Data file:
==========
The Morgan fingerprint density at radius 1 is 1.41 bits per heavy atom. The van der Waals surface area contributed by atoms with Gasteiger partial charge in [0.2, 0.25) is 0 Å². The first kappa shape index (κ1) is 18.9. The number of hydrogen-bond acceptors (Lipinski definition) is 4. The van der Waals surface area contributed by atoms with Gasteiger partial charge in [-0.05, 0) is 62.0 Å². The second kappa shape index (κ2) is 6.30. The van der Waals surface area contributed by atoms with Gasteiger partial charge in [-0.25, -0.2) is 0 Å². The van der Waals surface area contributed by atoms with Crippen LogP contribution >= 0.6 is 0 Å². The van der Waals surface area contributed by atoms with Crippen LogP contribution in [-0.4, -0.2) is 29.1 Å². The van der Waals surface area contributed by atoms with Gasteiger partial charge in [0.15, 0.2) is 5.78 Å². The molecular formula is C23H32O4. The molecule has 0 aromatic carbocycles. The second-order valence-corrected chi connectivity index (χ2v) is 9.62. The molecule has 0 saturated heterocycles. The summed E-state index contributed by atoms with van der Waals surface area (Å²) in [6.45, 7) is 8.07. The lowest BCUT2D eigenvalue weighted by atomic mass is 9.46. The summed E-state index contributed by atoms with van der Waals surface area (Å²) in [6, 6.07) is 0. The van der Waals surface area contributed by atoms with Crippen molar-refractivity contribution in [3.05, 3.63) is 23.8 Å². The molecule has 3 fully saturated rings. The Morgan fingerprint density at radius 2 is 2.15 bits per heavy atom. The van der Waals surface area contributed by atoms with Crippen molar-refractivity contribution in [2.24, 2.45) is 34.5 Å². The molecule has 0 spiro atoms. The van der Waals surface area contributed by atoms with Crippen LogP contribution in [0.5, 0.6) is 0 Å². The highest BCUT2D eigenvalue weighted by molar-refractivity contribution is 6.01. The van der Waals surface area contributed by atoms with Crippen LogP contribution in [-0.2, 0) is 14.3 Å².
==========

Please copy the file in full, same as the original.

The Morgan fingerprint density at radius 1 is 1.41 bits per heavy atom. The van der Waals surface area contributed by atoms with Gasteiger partial charge in [0.2, 0.25) is 0 Å². The first kappa shape index (κ1) is 18.9. The number of hydrogen-bond acceptors (Lipinski definition) is 4. The van der Waals surface area contributed by atoms with Gasteiger partial charge in [-0.05, 0) is 62.0 Å². The second kappa shape index (κ2) is 6.30. The van der Waals surface area contributed by atoms with Gasteiger partial charge in [-0.25, -0.2) is 0 Å². The van der Waals surface area contributed by atoms with Crippen LogP contribution >= 0.6 is 0 Å². The van der Waals surface area contributed by atoms with Crippen LogP contribution in [-0.4, -0.2) is 29.1 Å². The van der Waals surface area contributed by atoms with Gasteiger partial charge in [0.15, 0.2) is 5.78 Å². The molecular formula is C23H32O4. The molecule has 0 aromatic carbocycles. The second-order valence-corrected chi connectivity index (χ2v) is 9.62. The molecule has 0 saturated heterocycles. The summed E-state index contributed by atoms with van der Waals surface area (Å²) in [6.45, 7) is 8.07. The lowest BCUT2D eigenvalue weighted by atomic mass is 9.46. The summed E-state index contributed by atoms with van der Waals surface area (Å²) in [6, 6.07) is 0. The van der Waals surface area contributed by atoms with Crippen molar-refractivity contribution in [3.05, 3.63) is 23.8 Å². The molecule has 3 fully saturated rings. The Morgan fingerprint density at radius 2 is 2.15 bits per heavy atom. The van der Waals surface area contributed by atoms with Crippen molar-refractivity contribution in [2.24, 2.45) is 34.5 Å². The molecule has 0 spiro atoms. The van der Waals surface area contributed by atoms with Crippen LogP contribution in [0.5, 0.6) is 0 Å². The highest BCUT2D eigenvalue weighted by molar-refractivity contribution is 6.01. The van der Waals surface area contributed by atoms with Crippen LogP contribution in [-0.2, 0) is 14.3 Å².